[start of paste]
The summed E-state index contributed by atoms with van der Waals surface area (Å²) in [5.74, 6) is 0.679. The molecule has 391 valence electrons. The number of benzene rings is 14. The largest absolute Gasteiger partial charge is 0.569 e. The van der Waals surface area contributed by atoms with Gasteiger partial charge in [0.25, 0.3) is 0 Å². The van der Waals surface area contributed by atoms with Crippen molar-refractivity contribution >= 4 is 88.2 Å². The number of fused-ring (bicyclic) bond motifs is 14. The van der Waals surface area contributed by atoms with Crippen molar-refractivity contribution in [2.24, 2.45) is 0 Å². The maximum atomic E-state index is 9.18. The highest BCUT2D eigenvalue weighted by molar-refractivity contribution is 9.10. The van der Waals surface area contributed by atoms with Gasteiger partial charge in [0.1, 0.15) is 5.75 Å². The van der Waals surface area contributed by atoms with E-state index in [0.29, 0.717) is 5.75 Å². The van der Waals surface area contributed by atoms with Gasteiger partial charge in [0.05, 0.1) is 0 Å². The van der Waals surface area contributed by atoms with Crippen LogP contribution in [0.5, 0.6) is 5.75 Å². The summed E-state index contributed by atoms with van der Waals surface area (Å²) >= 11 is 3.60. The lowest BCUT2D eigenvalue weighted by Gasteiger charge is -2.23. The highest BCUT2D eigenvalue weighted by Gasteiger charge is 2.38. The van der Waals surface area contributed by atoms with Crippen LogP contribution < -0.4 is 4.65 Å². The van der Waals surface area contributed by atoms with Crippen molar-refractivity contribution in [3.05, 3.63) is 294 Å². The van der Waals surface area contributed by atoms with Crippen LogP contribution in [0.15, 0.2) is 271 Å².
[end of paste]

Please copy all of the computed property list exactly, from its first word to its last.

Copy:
The summed E-state index contributed by atoms with van der Waals surface area (Å²) in [5.74, 6) is 0.679. The molecule has 391 valence electrons. The number of benzene rings is 14. The largest absolute Gasteiger partial charge is 0.569 e. The van der Waals surface area contributed by atoms with Gasteiger partial charge in [0.25, 0.3) is 0 Å². The van der Waals surface area contributed by atoms with Crippen molar-refractivity contribution >= 4 is 88.2 Å². The number of fused-ring (bicyclic) bond motifs is 14. The van der Waals surface area contributed by atoms with Crippen molar-refractivity contribution in [2.24, 2.45) is 0 Å². The maximum atomic E-state index is 9.18. The highest BCUT2D eigenvalue weighted by molar-refractivity contribution is 9.10. The van der Waals surface area contributed by atoms with Gasteiger partial charge in [0.1, 0.15) is 5.75 Å². The van der Waals surface area contributed by atoms with E-state index in [0.29, 0.717) is 5.75 Å². The van der Waals surface area contributed by atoms with Gasteiger partial charge in [0.05, 0.1) is 0 Å². The van der Waals surface area contributed by atoms with Crippen LogP contribution in [0.5, 0.6) is 5.75 Å². The summed E-state index contributed by atoms with van der Waals surface area (Å²) >= 11 is 3.60. The lowest BCUT2D eigenvalue weighted by Gasteiger charge is -2.23. The highest BCUT2D eigenvalue weighted by Gasteiger charge is 2.38. The van der Waals surface area contributed by atoms with Crippen LogP contribution < -0.4 is 4.65 Å². The van der Waals surface area contributed by atoms with Crippen molar-refractivity contribution in [3.05, 3.63) is 294 Å². The van der Waals surface area contributed by atoms with Crippen LogP contribution in [0.15, 0.2) is 271 Å².